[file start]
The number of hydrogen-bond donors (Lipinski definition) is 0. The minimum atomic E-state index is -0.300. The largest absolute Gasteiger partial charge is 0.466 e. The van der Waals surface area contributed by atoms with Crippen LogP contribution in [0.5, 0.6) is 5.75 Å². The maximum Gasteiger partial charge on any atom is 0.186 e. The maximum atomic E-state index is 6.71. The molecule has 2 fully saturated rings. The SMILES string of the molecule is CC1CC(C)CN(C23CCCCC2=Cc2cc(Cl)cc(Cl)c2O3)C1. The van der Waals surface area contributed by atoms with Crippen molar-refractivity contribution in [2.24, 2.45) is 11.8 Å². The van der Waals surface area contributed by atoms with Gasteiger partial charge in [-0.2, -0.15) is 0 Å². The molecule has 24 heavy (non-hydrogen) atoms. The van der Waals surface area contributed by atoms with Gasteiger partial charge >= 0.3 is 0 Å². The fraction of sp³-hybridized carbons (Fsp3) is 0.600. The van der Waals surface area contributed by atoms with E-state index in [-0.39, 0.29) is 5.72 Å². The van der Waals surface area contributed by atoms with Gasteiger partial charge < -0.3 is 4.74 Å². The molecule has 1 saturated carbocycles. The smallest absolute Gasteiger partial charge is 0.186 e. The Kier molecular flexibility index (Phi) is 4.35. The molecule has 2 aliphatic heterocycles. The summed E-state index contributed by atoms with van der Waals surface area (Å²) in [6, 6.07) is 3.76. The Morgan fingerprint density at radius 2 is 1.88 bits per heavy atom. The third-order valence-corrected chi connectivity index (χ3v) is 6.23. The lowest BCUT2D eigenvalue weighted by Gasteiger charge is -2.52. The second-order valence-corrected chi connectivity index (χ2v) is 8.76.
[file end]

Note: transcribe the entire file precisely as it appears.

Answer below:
The number of hydrogen-bond donors (Lipinski definition) is 0. The minimum atomic E-state index is -0.300. The largest absolute Gasteiger partial charge is 0.466 e. The van der Waals surface area contributed by atoms with Crippen LogP contribution in [0.5, 0.6) is 5.75 Å². The maximum Gasteiger partial charge on any atom is 0.186 e. The maximum atomic E-state index is 6.71. The molecule has 2 fully saturated rings. The SMILES string of the molecule is CC1CC(C)CN(C23CCCCC2=Cc2cc(Cl)cc(Cl)c2O3)C1. The van der Waals surface area contributed by atoms with Crippen molar-refractivity contribution in [2.24, 2.45) is 11.8 Å². The van der Waals surface area contributed by atoms with Gasteiger partial charge in [-0.2, -0.15) is 0 Å². The molecule has 24 heavy (non-hydrogen) atoms. The van der Waals surface area contributed by atoms with Gasteiger partial charge >= 0.3 is 0 Å². The fraction of sp³-hybridized carbons (Fsp3) is 0.600. The van der Waals surface area contributed by atoms with E-state index in [-0.39, 0.29) is 5.72 Å². The van der Waals surface area contributed by atoms with Gasteiger partial charge < -0.3 is 4.74 Å². The molecule has 1 saturated carbocycles. The smallest absolute Gasteiger partial charge is 0.186 e. The Kier molecular flexibility index (Phi) is 4.35. The molecule has 2 aliphatic heterocycles. The summed E-state index contributed by atoms with van der Waals surface area (Å²) in [6, 6.07) is 3.76. The Morgan fingerprint density at radius 2 is 1.88 bits per heavy atom. The third-order valence-corrected chi connectivity index (χ3v) is 6.23. The lowest BCUT2D eigenvalue weighted by Gasteiger charge is -2.52. The second-order valence-corrected chi connectivity index (χ2v) is 8.76.